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14-06-2005, 09:59 AM
Post: #1

Bit of a strange one this, but wondered if anyone knows anything about scaffolding?

I want to know if the builders next door can hang their scaffolding over our land.
The house they are building is about 1/2 metre from our border and they can't get the regular scaffolding up, so I think they are going to try and canterlever it out from the ground, over our fence and consequently over our land (our driveway)

Are they allowed to do this?
What about the safety aspect, I don't fancy bricks being dropped onto our driveway, where our kids could be.

We have told them all along that we will not grant access onto our land for them to put up any scaffolding on our land, but are they allowed to hang over our land?
Or can I kick up a fuss when they so much as breath onto our side of the fence:w00t:

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14-06-2005, 11:20 AM
Post: #2
In principle yes they can but I would suggest that there is a CDM risk assessment requiring them to ask you and for you to accept thier risk assessment.

The issue re falling objects is similar regardless due to trajectory. I would expect them to enclose the scaffold in a netting to prevent errant object falling.

However, I suggest that you ask to see the risk assement and check that they are doing this and if they must overhang that they include for a catch net onder the overhang to catch anything falling through.

I suggest you contact either you local council, the HSE or the NASC
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14-06-2005, 02:53 PM
Post: #3
Property law in the UK doesn't give vertical property rights - only horizontal. In other words, you can own your land, anything attached to the land, but nothing above it. Otherwise you could sue passing aircraft pilots for trespass. Smile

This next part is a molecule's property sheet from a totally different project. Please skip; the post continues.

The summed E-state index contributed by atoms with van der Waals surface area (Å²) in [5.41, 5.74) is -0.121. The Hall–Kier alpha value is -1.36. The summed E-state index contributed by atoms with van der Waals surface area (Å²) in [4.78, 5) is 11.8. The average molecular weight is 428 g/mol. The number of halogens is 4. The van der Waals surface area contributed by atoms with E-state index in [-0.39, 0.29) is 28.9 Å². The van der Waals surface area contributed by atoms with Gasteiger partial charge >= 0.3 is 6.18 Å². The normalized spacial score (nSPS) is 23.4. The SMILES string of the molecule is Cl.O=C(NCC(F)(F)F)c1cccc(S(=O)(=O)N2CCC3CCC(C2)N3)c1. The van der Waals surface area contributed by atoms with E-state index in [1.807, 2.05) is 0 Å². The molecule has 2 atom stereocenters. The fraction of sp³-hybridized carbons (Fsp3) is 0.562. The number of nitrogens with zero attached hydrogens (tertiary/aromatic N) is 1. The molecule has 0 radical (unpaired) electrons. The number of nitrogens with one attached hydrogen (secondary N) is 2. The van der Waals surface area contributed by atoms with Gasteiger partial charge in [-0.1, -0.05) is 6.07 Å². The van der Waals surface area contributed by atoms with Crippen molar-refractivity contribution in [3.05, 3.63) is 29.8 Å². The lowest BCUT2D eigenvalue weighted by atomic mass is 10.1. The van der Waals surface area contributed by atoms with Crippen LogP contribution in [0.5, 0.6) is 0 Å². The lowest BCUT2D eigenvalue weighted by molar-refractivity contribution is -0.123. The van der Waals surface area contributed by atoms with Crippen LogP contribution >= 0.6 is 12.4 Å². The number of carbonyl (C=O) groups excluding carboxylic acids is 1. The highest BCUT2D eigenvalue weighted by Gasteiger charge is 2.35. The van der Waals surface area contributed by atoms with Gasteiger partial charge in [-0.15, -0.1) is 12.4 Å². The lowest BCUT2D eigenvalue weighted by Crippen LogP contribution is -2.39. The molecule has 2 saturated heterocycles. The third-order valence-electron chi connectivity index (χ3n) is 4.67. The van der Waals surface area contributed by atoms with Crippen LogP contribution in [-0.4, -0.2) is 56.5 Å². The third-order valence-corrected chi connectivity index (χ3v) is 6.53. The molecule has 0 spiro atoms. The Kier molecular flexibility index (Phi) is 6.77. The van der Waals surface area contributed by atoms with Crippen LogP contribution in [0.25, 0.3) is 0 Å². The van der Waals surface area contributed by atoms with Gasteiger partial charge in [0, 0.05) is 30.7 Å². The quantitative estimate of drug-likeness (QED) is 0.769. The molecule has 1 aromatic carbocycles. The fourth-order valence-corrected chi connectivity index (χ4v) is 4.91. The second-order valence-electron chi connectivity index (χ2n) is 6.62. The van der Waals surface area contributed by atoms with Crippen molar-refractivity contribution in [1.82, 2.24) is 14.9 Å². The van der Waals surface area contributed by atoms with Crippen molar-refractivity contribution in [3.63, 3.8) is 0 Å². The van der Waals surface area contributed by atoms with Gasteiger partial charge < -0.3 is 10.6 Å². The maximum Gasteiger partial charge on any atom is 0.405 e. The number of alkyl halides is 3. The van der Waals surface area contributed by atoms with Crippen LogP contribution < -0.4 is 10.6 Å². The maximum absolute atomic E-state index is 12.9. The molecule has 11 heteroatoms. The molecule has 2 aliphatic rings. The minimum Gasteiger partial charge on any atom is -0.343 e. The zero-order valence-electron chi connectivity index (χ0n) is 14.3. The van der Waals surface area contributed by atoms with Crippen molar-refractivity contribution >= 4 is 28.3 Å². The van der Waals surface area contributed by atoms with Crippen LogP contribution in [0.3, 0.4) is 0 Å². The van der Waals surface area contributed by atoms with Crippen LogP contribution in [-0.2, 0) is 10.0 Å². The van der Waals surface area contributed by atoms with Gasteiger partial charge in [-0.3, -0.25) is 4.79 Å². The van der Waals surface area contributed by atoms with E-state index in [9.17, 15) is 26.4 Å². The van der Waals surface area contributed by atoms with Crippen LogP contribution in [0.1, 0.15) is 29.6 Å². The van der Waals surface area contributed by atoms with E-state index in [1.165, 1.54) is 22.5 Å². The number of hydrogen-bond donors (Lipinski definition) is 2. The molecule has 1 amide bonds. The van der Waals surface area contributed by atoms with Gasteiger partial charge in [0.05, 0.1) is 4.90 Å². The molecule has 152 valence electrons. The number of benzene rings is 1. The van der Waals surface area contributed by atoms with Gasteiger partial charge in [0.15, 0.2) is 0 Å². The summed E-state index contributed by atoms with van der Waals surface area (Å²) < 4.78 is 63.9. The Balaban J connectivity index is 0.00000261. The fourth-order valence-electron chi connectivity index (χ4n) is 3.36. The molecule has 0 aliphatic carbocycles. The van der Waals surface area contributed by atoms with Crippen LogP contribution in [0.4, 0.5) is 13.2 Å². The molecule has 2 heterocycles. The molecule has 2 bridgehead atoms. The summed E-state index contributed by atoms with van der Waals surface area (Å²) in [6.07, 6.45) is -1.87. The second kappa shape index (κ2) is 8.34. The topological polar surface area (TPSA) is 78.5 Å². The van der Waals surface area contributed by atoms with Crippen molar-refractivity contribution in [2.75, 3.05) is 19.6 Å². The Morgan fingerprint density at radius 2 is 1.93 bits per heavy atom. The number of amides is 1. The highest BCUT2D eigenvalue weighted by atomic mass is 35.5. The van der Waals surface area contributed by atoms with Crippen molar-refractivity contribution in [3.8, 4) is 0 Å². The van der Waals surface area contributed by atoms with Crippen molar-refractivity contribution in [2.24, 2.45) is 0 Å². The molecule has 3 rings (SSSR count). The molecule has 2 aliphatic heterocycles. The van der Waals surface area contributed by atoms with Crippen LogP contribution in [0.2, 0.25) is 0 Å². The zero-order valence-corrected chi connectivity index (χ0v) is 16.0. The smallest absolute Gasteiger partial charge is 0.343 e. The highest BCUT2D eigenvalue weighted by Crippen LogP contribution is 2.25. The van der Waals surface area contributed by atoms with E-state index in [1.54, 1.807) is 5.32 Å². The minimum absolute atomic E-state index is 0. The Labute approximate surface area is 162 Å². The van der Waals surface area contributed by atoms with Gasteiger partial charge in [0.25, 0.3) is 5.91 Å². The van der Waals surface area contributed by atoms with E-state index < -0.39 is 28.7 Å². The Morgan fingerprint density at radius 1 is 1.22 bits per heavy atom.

But conversely, just as you do not have the right to the air above your land, neither do the builders - so they don't have a 'right' to overhang (unless your deeds say that such a right has specifically been granted, which is unlikely unless your house was formerly council-owned).

Mind you - your builder friends may actually have the right to come onto your land, courtesy of the little-known Access to Neighbouring Land Act. It has been a while since I read that Act, but it pretty much does what it says on the tin - enables people to demand access to neighbouring property if that is necessary in order to repair their own.

There are some other angles of note, from a legal point of view (I feel like I'm doing a first year law degree essay...) - the law of Nuisance may assist. Stuff that threateningly overhangs your property may under the law be causing a 'nuisance', and it would be possible to obtain an injunction preventing this.

Well, that's the law.

In my view the law is rarely of much help in such cases; it's only good to prevent you from being bamboozled if you don't know your rights. No, negotiation is far better. Seriously - I would open a reasonable dialogue with the builders about this, and try and avoid unpleasantness in future. No need to get heavy-handed third parties involved - THEY don't have to live there.

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14-06-2005, 08:26 PM
Post: #4
Thanks Slipper and Blink:thumbsup:

This land next door to us has been a bane in my life for the last few years, fighting to get planning permission refused. We succeeded many times but unfortunately one got through:angry:

I have just been outside with the neighbour from the other side of the building (well he owns the land the other side) and he's been measuring up, checking distances (he's an architect) and he thinks they are wrong with their dimensions. But I don't understand all of that.

I'm off googling about scaffolding but I think my next port of call will be the council.
Thanks guys Smile

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